A Foreign Policy Vacuum

In 2012, Dr. Lamont Colucci was approached by U.S. News and World Report to write a weekly column on foreign policy and national security. This is under the aegis of World Report – Insights, perspectives, and commentary on foreign affairs. View the article on

President Barack Obama’s State of the Union address was the lightest on issues concerning foreign policy and national security in years, even by his standards of disdain for the subjects. It reminds the electorate of the abject and complete scorn the president and his administration has for international affairs and foreign policy. The brief laundry list has already been repeated so rather than revisit this list, it is far more important to discuss what was not said and what was not achieved.

First and foremost, there was not a single notion of how this administration sees American strategy – let alone how to achieve it. Americans are accused of being too focused on the present, thinking in terms of the year or the week rather than the decade or the century. This is a president that has no trajectory for the hour or the day. What will his legacy be in foreign affairs? What stamp has he made? There has not been a single success and no planning for how to keep America preeminent. If the Clinton years were a foreign policy disaster, the Obama years have been a foreign policy vacuum. Which is worse? This is a tough choice, but at least a disaster can be reversed.

Second, is the inability to direct and command. This is directly related to the first issue: Since there is no strategy, there is nowhere to lead and no allies willing to follow. We have traded a trajectory of success in Iraq and Afghanistan for a meltdown in both, while declaring a hollow victory. We allowed the regime of Syrian President Bashar Assad to murder tens of thousands, let a virulent brand of Islamic extremism metastasize and put the entire Arab world into tumult.

Ronald Reagan, in his successful 1980 bid for the presidency, famously asked the American people: “Are you better off than you were four years ago?” If we take the same slogan and apply it to international affairs, the world would respond with a resounding “no.” Enemies of the United States or its interests – Russia, China, Syria, Iran and North Korea – have been emboldened. Allies have been blindsided, brushed aside or, in one case, ceased to exist: Yemen, Jordan, Saudi Arabia, Germany, Great Britain, France, Japan, South Korea and Israel. Al-Qaida has new strength, the Islamic State group holds large areas of Iraq and Syria, China exerts greater influence in Asia, and the Russians make continuous advances and gains in the Ukraine. We must remind ourselves that these issues and places are interrelated: Chaos in Yemen changes the dynamic in the Persian Gulf, just as the chaos in Syria changes the dynamic in the Levant.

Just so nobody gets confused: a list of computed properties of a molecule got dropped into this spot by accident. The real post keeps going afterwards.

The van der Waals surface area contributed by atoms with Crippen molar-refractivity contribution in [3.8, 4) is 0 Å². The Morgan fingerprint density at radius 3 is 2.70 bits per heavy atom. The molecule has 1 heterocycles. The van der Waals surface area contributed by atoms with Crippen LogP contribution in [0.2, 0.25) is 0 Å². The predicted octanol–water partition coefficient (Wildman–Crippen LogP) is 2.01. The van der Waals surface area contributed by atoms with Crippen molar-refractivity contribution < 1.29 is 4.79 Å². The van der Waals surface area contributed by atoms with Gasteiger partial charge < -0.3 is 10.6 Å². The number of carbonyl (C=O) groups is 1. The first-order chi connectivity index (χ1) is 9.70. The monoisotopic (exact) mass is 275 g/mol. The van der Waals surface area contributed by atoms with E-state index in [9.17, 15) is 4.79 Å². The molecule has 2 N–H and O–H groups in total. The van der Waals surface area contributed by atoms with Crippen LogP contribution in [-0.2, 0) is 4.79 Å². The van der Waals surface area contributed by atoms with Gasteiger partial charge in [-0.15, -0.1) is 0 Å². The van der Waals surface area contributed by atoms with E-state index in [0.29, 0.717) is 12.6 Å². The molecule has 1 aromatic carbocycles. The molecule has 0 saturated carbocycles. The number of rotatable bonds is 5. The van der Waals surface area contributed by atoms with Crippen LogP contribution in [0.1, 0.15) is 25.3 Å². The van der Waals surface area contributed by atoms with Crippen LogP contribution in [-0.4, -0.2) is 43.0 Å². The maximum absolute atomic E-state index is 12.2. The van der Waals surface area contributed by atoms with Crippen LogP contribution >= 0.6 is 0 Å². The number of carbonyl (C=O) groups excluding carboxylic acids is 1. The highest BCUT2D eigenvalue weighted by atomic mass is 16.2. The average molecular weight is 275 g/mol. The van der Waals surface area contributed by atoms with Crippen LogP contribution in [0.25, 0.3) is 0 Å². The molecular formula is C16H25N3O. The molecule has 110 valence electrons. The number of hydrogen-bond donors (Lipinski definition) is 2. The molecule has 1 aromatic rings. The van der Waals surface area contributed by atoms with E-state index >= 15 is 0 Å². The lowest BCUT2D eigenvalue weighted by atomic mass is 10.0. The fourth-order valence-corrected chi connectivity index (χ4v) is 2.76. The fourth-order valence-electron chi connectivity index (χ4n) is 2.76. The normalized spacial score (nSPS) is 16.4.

Third, Iran deserves special attention as this administration’s policy of appeasement under the cover of a diplomatic arrangement is now under greater fire from allies abroad and the U.S. Congress. The president’s policy of a deal at any price could literally be the tipping point to set the entire region on fire. The administration’s pursuit of such a dangerous policy calls into question all thoughts that this administration has concern for anything beyond its own failed term.

Fourth, perhaps most unbelievably, the Department of Defense was largely absent from the State of the Union address. The United States continues to have more worldwide commitments than ever before; the world is worse off now on the security front than it was four years ago; the American military is asked to do more with less. The defense budget accounts for just under 20 percent of the federal budget, but it is providing 50 percent of the sequestration cuts. Further, the paper military that continues to show some strength in combat arms is often a partial illusion as cuts in training and maintenances are hollowing out aspects of the military similar to the Jimmy Carter years. This is the most dangerous long-term policy that could affect generations.

The tired rhetoric of the administration is finally wearing thin: They can’t bring themselves to use terms like Islamic extremism, enemy combatant or even terrorism properly. They are justifying negotiating with the Taliban because they are suddenly an insurgency, but somehow the Islamic State group is not? The real question is not if the Taliban or the Islamic State group are terrorists or insurgents. They are both. Nature abhors a vacuum, international relations won’t suffer it, and the American electorate won’t forgive it.